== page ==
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State budget cuts hit Hawaii Film Office

Lost 
It's no day in paradise for Hollywood's self-described "Tropical Back Lot."

Confronting a fiscal crisis, Hawaii is laying off its film commissioner and two of her key staffers in the Hawaii Film Office in a bid to save the state money.

Two of the staffers got their pink slips today while state Film Commissioner Donne Dawson's last day on the job is Dec. 4. Only one of the four staff members will remain to handle permitting, representatives of the film office said.

Dawson, film commissioner since 2001, took the news in stride. "We've been engaged in an unprecedented fiscal crisis," she said. "Yes, it's extremely unfortunate. I do believe it poses a tremendous challenge to the industry going forward."

Several other cash-strapped states around the country have cut or gutted their film tax credit programs in the face of severe budget constraints and, in a few cases, outright scandals. Iowa suspend the state's tax credit program and launched a criminal probe into the activities of its former film chief after an audit raised questions about the office's handling of tax credits. No similar allegations have been raised in Hawaii.

Dawson's boss, Georja Skinner, lamented the decision, saying Dawson and her staff had done an "excellent job" building the film industry in Hawaii, but said the state's fiscal condition "necessitated a reduction in our workforce."

Skinner disputed reports that the film office was closing, saying she and her staff would step in to help run the office. A former freelance TV producer and Maui film commissioner, Skinner heads the Department of Business, Economic Development and Tourism's creative industries division. The division oversees the film office and a state-owned film studio, and manages the state 15% to 20% tax credit, which remains in effect.

Best known for TV shows "Hawaii Five-O," "Magnum P.I." and, more recently, ABC's hit show "Lost," Hawaii has never been known as a major production hub. But the state has hosted some high-profile films in recent years, including the fourth installment of "Indiana Jones" " and "Pirates of the Caribbean: At World's End."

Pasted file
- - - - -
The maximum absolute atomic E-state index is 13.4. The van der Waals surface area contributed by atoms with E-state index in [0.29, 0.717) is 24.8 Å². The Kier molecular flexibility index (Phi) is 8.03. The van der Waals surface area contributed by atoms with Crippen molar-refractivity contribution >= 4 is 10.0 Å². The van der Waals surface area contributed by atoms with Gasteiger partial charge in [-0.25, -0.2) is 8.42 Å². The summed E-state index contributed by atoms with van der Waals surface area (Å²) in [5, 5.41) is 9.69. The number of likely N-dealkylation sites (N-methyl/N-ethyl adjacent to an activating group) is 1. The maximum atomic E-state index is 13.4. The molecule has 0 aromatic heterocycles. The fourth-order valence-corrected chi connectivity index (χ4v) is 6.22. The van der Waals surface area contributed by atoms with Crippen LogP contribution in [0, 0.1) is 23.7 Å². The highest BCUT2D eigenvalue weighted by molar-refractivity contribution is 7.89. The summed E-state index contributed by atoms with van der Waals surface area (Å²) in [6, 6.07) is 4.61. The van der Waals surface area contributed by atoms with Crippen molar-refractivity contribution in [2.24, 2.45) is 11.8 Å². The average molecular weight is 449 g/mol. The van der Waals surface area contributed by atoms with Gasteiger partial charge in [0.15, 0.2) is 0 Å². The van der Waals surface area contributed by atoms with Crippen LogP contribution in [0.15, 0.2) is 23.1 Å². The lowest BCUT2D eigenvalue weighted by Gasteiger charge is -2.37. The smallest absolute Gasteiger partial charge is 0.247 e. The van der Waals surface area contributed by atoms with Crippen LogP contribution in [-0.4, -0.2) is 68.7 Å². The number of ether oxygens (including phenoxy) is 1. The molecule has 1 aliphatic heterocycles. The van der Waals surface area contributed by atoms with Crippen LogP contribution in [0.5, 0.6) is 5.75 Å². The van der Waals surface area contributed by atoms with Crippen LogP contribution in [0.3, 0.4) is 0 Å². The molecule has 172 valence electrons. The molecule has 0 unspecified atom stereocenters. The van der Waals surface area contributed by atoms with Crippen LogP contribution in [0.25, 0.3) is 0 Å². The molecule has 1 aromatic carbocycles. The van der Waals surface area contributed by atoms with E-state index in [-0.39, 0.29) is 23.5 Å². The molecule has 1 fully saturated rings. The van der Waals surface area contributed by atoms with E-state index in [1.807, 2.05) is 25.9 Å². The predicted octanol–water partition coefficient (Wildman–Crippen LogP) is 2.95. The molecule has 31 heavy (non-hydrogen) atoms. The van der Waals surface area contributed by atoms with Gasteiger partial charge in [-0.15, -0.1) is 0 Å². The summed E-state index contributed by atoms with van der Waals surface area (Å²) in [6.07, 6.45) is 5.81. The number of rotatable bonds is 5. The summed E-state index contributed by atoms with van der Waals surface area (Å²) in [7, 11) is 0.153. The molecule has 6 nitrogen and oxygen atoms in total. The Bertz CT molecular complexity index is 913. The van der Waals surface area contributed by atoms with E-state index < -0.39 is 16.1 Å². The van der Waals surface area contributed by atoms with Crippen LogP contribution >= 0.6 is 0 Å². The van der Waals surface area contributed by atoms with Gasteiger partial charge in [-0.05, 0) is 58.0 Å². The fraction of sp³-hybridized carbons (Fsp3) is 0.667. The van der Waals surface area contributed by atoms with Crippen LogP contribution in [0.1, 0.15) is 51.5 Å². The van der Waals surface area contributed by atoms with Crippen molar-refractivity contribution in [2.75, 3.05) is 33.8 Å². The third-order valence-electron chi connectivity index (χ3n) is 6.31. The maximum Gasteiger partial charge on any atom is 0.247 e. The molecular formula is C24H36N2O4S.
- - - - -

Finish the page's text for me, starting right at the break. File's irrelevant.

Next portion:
"It's important to emphasize that the Hawaii Film Office remains open for business," Skinner said.

-- Richard Verrier

Photo: Matthew Fox and Evangeline Lilly in an episode of "Lost." Credit: Mario Perez / ABC

 
Comments () | Archives (3)

I am a DGA Assistant Director who has worked in the film business for some 32 years. While working on "Sonny Spoon," a Steven Cannell production, I learned an interesting lesson - Steven paid cast and crew their per diem location money (food, hotel, etc.) in $2 bills (yes, they exist). Soon, $2 bills were showing up everywhere in the town's economy: gas stations, markets, barber shops, drug stores, etc. The lesson learned was that money has a ripple effect in the economy and a single dollar may have the benefit of a thousand dollars as it passes from person to person.

The Hawaii Film Office will remain at full capacity and expects to fulfill the needs of upcoming films including Clint Eastwood's "Hereafter, and the "Descendants" directed by Alexander Payne.
Also see http://www.timryansreelhawaii.com/

Aloha from Kauai. I too feel it is a shame to be cutting positions and people who bring money and fame to our islands. As a member of the movie "Tropic Thunder," cast it was a very good chance to elevate our islands in the film industry. I would hope the people would be at the top of the list to rehire and return our islands to the industry.


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